Bans On Sharia Law Evidence Religion Can’t Be Taken Too Far in Our Justice System
Despite these types of exceptions, there’s a history of keeping religion out of our justice system and that’s been especially evident in recent years.
In 2011, a New Jersey judge refused to grant a woman a protective order from her husband because he defended his actions by claiming that rape and sexual abuse aligned with his Muslim beliefs. The case was ultimately overturned by a higher court, but it incited an outrage within the U.S. which led to legislation across the country that attempted to specifically ban Sharia law.
Although higher courts have ruled banning one specific type of belief, i.e. Sharia, isn’t constitutional, it is legal to prohibit the use of any type of religion as a legal cop-out.
Authored by Ashley Roncevic, LegalMatch Legal Writer and Attorney at Law
When I think of a kid home alone, I picture Macaulay Culkin and his iconic expression gasping in disbelief that his parents left him home alone. Although his famous character, Kevin, was only a mere 8 years old, that seems a lifetime older than the 2-year-old Arizona boy that was left home alone by his parents.
We’ve heard of players of the now famous game getting hurt, but this is a first. A concerned neighbor called the police and when deputies arrived, they found the toddler bawling outside an unlocked house in the 96-degree heat trying to get inside the house. Local deputies found the child to be “red-faced, sweaty and dirty,” by the time they arrived and it took the parents nearly an hour to return home once they were called by police and informed about their child. The young child’s father, allegedly replied, “Whatever,” when called and told the boy was found abandoned.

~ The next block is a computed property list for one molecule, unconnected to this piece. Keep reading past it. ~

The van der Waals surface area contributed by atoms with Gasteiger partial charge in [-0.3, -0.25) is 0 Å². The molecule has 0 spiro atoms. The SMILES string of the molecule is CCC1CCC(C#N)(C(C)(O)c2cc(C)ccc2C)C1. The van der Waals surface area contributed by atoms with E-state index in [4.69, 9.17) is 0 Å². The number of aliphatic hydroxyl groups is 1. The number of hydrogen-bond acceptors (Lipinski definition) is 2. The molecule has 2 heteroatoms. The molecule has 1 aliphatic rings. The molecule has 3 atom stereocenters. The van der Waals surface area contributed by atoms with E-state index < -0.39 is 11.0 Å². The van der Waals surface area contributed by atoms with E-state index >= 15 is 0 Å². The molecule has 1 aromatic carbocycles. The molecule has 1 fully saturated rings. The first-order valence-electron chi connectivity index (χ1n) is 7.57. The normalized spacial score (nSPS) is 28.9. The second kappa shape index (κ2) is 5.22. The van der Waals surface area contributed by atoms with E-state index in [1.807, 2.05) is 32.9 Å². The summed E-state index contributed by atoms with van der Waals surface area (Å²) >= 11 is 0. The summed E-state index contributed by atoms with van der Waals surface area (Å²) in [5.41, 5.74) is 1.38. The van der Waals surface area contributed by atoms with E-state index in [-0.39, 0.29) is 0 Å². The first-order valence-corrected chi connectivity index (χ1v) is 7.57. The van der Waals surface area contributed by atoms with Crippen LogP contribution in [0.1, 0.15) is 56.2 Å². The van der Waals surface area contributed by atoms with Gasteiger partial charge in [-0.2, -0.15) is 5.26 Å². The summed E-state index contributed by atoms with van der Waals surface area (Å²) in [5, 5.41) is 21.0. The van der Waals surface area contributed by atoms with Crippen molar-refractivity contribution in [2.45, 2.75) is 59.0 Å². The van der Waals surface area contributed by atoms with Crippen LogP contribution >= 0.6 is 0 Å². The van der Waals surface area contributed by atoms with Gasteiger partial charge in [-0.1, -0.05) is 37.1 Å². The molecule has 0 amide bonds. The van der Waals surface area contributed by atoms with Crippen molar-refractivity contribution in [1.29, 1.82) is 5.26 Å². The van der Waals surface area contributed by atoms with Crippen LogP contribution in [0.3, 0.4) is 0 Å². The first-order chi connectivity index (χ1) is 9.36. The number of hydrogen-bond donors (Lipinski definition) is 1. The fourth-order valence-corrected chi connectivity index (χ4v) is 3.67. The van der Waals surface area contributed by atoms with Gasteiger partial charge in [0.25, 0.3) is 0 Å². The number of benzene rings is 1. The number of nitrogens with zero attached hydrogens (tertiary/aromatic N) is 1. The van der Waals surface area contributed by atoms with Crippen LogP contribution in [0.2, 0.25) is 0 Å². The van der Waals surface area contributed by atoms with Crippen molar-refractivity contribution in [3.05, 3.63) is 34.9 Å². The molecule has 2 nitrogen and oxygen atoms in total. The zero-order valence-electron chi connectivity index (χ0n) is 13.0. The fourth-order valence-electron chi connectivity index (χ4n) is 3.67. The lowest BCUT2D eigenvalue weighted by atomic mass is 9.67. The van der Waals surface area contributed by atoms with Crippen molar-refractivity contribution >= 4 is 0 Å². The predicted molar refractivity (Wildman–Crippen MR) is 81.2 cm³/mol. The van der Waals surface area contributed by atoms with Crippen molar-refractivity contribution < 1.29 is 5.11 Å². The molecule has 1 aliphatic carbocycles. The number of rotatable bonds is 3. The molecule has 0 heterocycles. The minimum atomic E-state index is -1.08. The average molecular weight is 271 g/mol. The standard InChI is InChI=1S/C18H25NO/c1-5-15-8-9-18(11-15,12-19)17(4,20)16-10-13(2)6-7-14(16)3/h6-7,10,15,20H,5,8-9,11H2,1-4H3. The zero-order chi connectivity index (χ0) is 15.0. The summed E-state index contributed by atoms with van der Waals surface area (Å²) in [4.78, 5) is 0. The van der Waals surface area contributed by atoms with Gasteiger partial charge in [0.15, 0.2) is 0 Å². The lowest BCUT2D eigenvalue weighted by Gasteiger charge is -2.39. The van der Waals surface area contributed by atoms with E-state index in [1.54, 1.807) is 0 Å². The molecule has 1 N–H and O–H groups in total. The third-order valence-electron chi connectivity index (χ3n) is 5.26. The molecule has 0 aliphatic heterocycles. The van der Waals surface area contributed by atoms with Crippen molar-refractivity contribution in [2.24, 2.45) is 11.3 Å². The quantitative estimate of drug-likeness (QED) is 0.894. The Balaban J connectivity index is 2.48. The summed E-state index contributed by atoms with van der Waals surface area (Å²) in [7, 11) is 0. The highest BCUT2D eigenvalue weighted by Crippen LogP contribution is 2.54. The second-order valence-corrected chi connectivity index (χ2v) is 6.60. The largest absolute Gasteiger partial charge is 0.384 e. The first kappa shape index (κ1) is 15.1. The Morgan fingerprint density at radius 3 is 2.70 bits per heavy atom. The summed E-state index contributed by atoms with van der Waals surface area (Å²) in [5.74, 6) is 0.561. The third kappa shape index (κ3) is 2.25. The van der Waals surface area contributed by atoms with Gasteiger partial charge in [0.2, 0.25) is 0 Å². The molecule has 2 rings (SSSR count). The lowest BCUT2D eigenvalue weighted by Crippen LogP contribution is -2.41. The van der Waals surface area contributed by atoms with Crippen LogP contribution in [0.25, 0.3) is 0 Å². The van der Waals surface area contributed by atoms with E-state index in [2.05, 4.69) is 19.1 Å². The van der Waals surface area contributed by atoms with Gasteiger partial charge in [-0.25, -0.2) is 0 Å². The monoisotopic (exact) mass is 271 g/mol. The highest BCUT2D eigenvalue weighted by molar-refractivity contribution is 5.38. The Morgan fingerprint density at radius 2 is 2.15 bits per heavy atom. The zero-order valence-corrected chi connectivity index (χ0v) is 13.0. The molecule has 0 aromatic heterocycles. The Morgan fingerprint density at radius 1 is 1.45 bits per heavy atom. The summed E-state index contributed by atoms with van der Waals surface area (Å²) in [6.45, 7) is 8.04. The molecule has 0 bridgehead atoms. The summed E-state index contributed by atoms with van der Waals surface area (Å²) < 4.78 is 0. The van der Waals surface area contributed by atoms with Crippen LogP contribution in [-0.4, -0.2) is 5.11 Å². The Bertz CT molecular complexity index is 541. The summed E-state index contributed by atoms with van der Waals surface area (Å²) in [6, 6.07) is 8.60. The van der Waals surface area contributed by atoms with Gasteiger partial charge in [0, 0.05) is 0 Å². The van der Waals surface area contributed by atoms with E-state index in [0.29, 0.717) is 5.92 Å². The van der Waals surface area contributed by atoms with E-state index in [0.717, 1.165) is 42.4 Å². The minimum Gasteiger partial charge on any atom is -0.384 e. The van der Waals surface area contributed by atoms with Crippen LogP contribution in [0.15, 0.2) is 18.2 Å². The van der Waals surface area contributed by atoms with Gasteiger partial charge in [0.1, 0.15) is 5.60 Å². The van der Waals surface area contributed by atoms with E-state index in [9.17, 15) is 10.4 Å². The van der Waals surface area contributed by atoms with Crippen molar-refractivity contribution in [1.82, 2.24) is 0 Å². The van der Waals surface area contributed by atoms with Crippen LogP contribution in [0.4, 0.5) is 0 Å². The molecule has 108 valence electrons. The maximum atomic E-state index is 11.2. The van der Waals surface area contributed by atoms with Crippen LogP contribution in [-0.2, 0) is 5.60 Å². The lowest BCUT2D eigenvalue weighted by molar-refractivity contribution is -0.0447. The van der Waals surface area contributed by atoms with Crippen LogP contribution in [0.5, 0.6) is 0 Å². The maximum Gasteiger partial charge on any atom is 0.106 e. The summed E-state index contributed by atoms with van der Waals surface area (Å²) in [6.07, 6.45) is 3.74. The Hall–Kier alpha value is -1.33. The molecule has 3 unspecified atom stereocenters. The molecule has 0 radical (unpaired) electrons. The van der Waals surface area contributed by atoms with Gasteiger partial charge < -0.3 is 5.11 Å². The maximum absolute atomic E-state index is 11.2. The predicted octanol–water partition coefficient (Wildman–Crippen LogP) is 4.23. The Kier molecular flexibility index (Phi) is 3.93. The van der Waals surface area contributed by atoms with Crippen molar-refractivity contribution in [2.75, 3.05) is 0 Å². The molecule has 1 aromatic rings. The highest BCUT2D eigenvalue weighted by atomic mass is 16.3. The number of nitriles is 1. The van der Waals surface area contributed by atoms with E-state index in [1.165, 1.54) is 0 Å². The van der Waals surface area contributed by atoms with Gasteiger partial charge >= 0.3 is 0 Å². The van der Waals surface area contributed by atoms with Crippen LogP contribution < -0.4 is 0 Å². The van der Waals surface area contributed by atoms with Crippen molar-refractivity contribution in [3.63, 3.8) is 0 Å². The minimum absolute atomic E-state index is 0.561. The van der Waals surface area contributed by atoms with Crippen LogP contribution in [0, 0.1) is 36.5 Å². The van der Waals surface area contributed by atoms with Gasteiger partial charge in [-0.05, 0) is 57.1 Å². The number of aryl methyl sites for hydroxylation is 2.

Certainly a 2-year-old should never be left home alone under any circumstances, but at what age is it appropriate to leave your child home alone?
It Really Comes Down to a Simple Judgment Call
Many states offer guidelines, but only three states have specific laws on the books that have a minimum age requirement for leaving a child home alone. Illinois, for example, requires the child to be at least 14 years old, while Maryland has a mere 8-year-old minimum. Oregon, the third of the states, requires a child to be 10, while Kansas has a guideline of only 6.
However, even with these minimum requirements, many states will charge a parent with failing to provide adequate supervision for the child, neglect, and/or abandonment. Even with those state procedures, many don’t have any legal standards set defining what adequate supervision even is.